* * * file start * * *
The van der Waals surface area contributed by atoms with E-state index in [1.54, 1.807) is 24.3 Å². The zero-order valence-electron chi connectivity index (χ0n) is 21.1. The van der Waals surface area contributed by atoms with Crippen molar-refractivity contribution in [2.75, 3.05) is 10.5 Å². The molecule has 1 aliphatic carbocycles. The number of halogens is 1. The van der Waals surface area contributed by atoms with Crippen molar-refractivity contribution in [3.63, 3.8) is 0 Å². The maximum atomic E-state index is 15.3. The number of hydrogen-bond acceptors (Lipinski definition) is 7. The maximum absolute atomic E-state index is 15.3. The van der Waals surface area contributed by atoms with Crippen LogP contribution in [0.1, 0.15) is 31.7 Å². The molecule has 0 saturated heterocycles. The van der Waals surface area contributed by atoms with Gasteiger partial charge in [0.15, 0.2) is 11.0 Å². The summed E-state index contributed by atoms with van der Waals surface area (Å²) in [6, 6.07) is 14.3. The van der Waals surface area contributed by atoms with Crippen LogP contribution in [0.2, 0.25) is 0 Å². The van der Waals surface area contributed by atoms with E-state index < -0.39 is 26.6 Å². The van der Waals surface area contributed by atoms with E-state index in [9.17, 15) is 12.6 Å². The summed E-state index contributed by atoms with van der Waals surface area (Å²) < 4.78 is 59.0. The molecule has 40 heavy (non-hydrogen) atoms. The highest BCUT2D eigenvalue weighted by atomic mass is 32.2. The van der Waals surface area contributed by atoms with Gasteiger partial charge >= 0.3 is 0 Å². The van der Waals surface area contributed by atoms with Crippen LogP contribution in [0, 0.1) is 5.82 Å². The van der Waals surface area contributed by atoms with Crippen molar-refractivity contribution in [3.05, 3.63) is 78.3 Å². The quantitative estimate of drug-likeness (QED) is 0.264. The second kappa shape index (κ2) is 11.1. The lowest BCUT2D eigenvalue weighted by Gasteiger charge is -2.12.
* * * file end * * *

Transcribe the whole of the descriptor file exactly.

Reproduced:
The van der Waals surface area contributed by atoms with E-state index in [1.54, 1.807) is 24.3 Å². The zero-order valence-electron chi connectivity index (χ0n) is 21.1. The van der Waals surface area contributed by atoms with Crippen molar-refractivity contribution in [2.75, 3.05) is 10.5 Å². The molecule has 1 aliphatic carbocycles. The number of halogens is 1. The van der Waals surface area contributed by atoms with Crippen molar-refractivity contribution in [3.63, 3.8) is 0 Å². The maximum atomic E-state index is 15.3. The number of hydrogen-bond acceptors (Lipinski definition) is 7. The maximum absolute atomic E-state index is 15.3. The van der Waals surface area contributed by atoms with Crippen LogP contribution in [0.1, 0.15) is 31.7 Å². The molecule has 0 saturated heterocycles. The van der Waals surface area contributed by atoms with Gasteiger partial charge in [0.15, 0.2) is 11.0 Å². The summed E-state index contributed by atoms with van der Waals surface area (Å²) in [6, 6.07) is 14.3. The van der Waals surface area contributed by atoms with Crippen LogP contribution in [0.2, 0.25) is 0 Å². The van der Waals surface area contributed by atoms with E-state index < -0.39 is 26.6 Å². The van der Waals surface area contributed by atoms with E-state index in [9.17, 15) is 12.6 Å². The summed E-state index contributed by atoms with van der Waals surface area (Å²) < 4.78 is 59.0. The molecule has 40 heavy (non-hydrogen) atoms. The highest BCUT2D eigenvalue weighted by atomic mass is 32.2. The van der Waals surface area contributed by atoms with Gasteiger partial charge >= 0.3 is 0 Å². The van der Waals surface area contributed by atoms with Crippen LogP contribution in [0, 0.1) is 5.82 Å². The van der Waals surface area contributed by atoms with Crippen molar-refractivity contribution in [3.05, 3.63) is 78.3 Å². The quantitative estimate of drug-likeness (QED) is 0.264. The second kappa shape index (κ2) is 11.1. The lowest BCUT2D eigenvalue weighted by Gasteiger charge is -2.12.